Monday, July 4, 2016

BLUE MOLD MAKES IT TO N.C.




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Blue mold lesions grow on flue-cured leaves in this file photo of a field in southeastern N.C.

The fungal disease was spotted on flue-cured in Caswell County, N.C., on June 17. Extension agent Joey Knight reports that the farmer treated quickly and thoroughly with Quadris and the blue mold was kept under control. "We'd been having 50-degree nights, heavy dews, and there was a 3.5 inch rain the night before," Knight says. "The conditions were right for blue mold. "But he had just topped, and after he sprayed. a hot spell set in, and there was very little spread. A few neighboring fields got a little of the disease, but all affected farmers sprayed. By the Fourth of July weekend, there appeared to be no more active blue mold in the area, which is south of Danville, Va. There have been no other reports of blue mold in N.C,, but it continues on flue-cured in Florida and Georgia.


Scout tobacco fields for blue mold in the coming days, particularly since many areas of Kentucky have had rainy weather recently, Emily Pfeufer, Ky. Extension plant

pathologist. Focus on areas where the pathogen is likely to encounter conditions that are conducive to the disease: Low spots, areas with partial shade, lower leaves and locations where water tends to drain slowly. "Look for yellow to orange spots on tops of lower leaves, then turn leaves over to check for blue-gray, some-what fuzzy sporula-tion," says Pfeufer. "Sporulation is more abundant under humid conditions, so scouting is most effective when done in early morning or late afternoon." The more recently set plantings will be more susceptible to infection. "However, all tobacco may be considered at-risk, especially crops located east of I-75."

Limited resistance: A few modern burley varieties have partial resistance to blue mold.  "But none have what we would consider high resistance," says Pfeurer. "[And] 
there is no resistance at all in dark tobacco."


Budworms versus ear-worms: Entomologists in N.C. have started seeing budworms in tobacco that was planted on time, says Hannah Burrack, N.C. Extension entomologist. "But there is less pressure on the tobacco that was planted later"...There were unusual early populations of corn earworm relative to budworms in some parts of the state, says Burrack. "It is interesting to us, but we manage both insects the same way."

New N.C. plant patholo-gist for tobacco: Lindsey Thiessen has been named the new N.C. Extension plant pathologist covering tobacco, replacing Mina Mila, who is now concentrating on research and teaching. In addition to tobacco, Thiessen will cover plant pathology on cotton, soybeans and other field crops. She will have some research responsibilities. A native of Texas, she recently obtained her doctorate at Oregon State University. She will work out of the main N.C. State campus in Raleigh.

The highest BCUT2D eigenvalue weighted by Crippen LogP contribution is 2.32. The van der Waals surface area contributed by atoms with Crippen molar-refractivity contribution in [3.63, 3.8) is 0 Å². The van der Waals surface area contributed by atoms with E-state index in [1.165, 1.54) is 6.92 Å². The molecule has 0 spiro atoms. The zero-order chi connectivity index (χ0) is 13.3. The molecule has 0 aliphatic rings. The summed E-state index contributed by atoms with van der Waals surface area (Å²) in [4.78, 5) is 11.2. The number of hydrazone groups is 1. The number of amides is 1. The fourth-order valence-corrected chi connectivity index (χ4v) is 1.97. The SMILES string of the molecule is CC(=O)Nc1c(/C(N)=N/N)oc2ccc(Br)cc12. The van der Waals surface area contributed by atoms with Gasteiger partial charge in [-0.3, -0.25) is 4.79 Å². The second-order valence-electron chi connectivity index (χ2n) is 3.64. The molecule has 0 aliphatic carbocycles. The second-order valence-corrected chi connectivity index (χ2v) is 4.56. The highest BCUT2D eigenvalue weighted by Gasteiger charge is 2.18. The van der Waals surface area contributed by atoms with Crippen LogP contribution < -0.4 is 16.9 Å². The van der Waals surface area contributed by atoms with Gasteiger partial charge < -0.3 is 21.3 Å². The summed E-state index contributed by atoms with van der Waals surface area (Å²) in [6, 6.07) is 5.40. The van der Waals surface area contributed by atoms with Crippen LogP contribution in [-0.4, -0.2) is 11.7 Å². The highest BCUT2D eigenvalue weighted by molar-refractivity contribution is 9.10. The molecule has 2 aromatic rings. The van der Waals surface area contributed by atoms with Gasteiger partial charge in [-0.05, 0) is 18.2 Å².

USDA PLANTINGS ESTIMATES
Flue-cured plantings achieve earlier estimate, but burley didn't--USDA said in its June 30 acreage report that flue-cured growers planted 209,000 acres, down 11,000 acres from last season  and about what was predicted in USDA's Prospective Plantings Report in March. But burley growers planted only 75,900 acres, down 3,000 acres from 2015, rather than the small increase USDA had projected in March. Following are the state-by-state projections for the various types compared to last year.


FLUE-CURED: North Carolina, 160,000 acres, down 12,000 acres. Virginia, 21,000 acres, down 500 acres. South Carolina, 14,500 acres, up 1,500 acres. Georgia, 13,500 acres, no change.


BURLEY: Kentucky, 57,000 acres, down 1,000 acres. Tennessee, 12,000 acres, no change. Pennsylvania, 4,800 acres, up 100 acres. Virginia, 1,200 acres, down 100 acres. North Carolina, 900 acres, down 100 acres.
                                                 
FIRE-CURED: All states--17,150 acres, down 700 acres. By state--Kentucky, 9,500 acres, down 400 acres. Tennessee, 7,400 acres, down 300 acres. Virginia, 250 acres, no change.        
DARK AIR-CURED: All states--5,900 acres, down 300 acres. By state--Kentucky, 4,700 acres, down 300 acres. Tennessee, 1,200 acres, no change.         
                                                        
PENNSYLVANIA SEEDLEAF: Pennsylvania, 1,600 acres, no change.
SOUTHERN MARYLAND: Pennsylvania, 1,600 acres, no change.


What's the greatest threat to sustainability of tobacco growers? Oversupply, says Stuart Thompson, chief executive officer of U.S. Tobacco Cooperative. "It is critical for our growers that supply be balanced with demand," he says. "And it is critical for our customers to have a secure, stable and sustainable source of the finest flue-cured tobacco." What can be done? Thompson says auction markets and the misuse of crop insurance perpetuate untraceable, unaudited sourcing and overproduction.

DATES TO REMEMBER
  • July 25-27. N.C. Tobacco Tour. Tentatively starting 4 p.m. Jly 25 near Bentonville, N.C., continuing with tours starting in Kinston on July 26 and in Rocky Mount on July 27 and ending in Oxford. To register, go to the NCSU Tobacco Growers Information website at https://tobacco.ces.ncsu.edu.
  • August 2. Annual Tobacco Research Field Day. Southern Piedmont AREC, Blackstone, Va. Registration begins at 5 p.m., followed by dinner. Tour will begin at 6 p.m. Contact: Margaret Kenny at 434-292-5331 or makenny@vt.edu.
  • August 8-9. Burley Tobacco Industry Tour, Lexington, Ky. Details to be announced.


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